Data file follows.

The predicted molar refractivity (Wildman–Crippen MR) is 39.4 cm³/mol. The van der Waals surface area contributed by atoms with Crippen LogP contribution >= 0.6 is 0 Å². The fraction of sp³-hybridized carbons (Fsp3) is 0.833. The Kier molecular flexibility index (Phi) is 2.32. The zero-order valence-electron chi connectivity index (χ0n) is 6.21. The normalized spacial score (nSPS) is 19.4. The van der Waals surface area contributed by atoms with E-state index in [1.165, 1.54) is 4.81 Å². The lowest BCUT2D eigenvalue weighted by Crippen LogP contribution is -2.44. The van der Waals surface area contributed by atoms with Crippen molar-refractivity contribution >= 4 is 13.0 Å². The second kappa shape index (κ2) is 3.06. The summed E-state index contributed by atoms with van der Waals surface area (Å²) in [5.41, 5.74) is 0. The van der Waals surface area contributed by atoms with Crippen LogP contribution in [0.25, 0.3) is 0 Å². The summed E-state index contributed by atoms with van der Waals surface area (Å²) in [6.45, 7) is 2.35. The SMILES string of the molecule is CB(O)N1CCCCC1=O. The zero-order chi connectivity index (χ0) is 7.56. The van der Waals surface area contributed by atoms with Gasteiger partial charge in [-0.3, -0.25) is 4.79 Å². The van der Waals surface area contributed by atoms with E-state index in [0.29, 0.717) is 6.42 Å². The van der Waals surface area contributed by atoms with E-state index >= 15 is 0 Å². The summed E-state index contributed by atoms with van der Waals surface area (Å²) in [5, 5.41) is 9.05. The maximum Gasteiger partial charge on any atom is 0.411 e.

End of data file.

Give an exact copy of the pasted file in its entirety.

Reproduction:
The predicted molar refractivity (Wildman–Crippen MR) is 39.4 cm³/mol. The van der Waals surface area contributed by atoms with Crippen LogP contribution >= 0.6 is 0 Å². The fraction of sp³-hybridized carbons (Fsp3) is 0.833. The Kier molecular flexibility index (Phi) is 2.32. The zero-order valence-electron chi connectivity index (χ0n) is 6.21. The normalized spacial score (nSPS) is 19.4. The van der Waals surface area contributed by atoms with E-state index in [1.165, 1.54) is 4.81 Å². The lowest BCUT2D eigenvalue weighted by Crippen LogP contribution is -2.44. The van der Waals surface area contributed by atoms with Crippen molar-refractivity contribution >= 4 is 13.0 Å². The second kappa shape index (κ2) is 3.06. The summed E-state index contributed by atoms with van der Waals surface area (Å²) in [5.41, 5.74) is 0. The van der Waals surface area contributed by atoms with Crippen LogP contribution in [0.25, 0.3) is 0 Å². The summed E-state index contributed by atoms with van der Waals surface area (Å²) in [6.45, 7) is 2.35. The SMILES string of the molecule is CB(O)N1CCCCC1=O. The zero-order chi connectivity index (χ0) is 7.56. The van der Waals surface area contributed by atoms with Gasteiger partial charge in [-0.3, -0.25) is 4.79 Å². The van der Waals surface area contributed by atoms with E-state index in [0.29, 0.717) is 6.42 Å². The van der Waals surface area contributed by atoms with E-state index >= 15 is 0 Å². The summed E-state index contributed by atoms with van der Waals surface area (Å²) in [5, 5.41) is 9.05. The maximum Gasteiger partial charge on any atom is 0.411 e.